So this movie already has a brilliant director and screenwriter, gorgeous cinematography, two powerhouse lead performances, and a hauntingly beautiful score – what more could you possibly ask for? Well I guess a fantastic supporting cast SHOULD be too much to expect but you’re going to get them anyway. I’m not normally a fan of Gwenyth Paltrow but even SHE is superlative as Dickie’s girlfriend Marge Sherwood. In fact, this is the ONLY performance of hers that I feel is worthy of that shiny gold statue she has.

Add Phillip Seymour Hoffman as the vile Freddie Miles – the only character that can really see through Tom’s facade – and you’re really cooking with gas. And then there’s Cate Blanchett. Like a few others that bear her name, I really can’t think of a moment I haven’t loved the woman. Is there a role out there she can’t do? Unfortunately there really isn’t much to her role here – another character that was expanded for the film version – but with what she has to work with she does wonders. Her characterization of Meredith Logue, another wealthy socialite with something to gain from Dickie, is magnetic and she ultimately becomes essential to the arc of the film, which features a much different ending than the novel.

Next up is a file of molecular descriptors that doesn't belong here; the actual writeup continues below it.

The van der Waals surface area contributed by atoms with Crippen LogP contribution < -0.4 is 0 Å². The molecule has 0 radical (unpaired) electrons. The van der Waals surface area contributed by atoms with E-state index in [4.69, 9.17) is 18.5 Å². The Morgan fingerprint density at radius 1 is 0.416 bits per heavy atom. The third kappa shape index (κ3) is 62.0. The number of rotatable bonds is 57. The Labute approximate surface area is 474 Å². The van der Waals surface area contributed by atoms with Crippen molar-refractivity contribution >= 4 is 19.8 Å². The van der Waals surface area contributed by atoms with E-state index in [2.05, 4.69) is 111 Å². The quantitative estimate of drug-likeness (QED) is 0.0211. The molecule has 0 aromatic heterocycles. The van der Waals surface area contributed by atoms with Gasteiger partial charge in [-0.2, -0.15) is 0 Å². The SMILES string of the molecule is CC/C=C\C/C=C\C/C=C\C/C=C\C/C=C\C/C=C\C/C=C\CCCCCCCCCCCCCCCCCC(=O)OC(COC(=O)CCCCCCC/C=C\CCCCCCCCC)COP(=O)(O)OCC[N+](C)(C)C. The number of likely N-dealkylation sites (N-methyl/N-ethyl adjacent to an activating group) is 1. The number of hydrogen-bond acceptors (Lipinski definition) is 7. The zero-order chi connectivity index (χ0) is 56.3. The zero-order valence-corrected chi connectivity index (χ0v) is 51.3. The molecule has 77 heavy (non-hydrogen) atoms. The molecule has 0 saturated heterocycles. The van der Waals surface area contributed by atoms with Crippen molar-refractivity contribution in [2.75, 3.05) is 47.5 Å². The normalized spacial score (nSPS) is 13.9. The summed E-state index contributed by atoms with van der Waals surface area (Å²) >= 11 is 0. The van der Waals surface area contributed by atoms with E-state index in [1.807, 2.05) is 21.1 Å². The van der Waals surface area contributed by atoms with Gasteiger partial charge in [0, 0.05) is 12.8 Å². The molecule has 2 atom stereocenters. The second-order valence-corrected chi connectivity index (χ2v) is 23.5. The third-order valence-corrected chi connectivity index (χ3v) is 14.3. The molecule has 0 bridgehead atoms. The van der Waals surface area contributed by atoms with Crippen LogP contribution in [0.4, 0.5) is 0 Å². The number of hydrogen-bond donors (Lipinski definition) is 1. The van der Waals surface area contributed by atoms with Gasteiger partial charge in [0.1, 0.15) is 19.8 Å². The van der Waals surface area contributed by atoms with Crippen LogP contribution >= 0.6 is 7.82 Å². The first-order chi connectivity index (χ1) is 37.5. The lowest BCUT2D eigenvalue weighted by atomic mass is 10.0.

So whether you’ve never seen the film before or you saw it when it came out it’s another one of those classics I highly recommend to anyone with a love of gay cinema. And as an added bonus in these harsh economic times, its age has made it relatively easy to find and cheap when it’s found. When $29.99 is the standard price tag on most new releases a great flick for under $10 sounds awfully sweet.

Well, that’s it for me this month – be sure to check out FanboyQ’s DVD Reviews again next month – until then you can drop me a line at FanboyQ@gmail.com

1 comment:

  1. I loved reading this since I love Ripley. Thanks!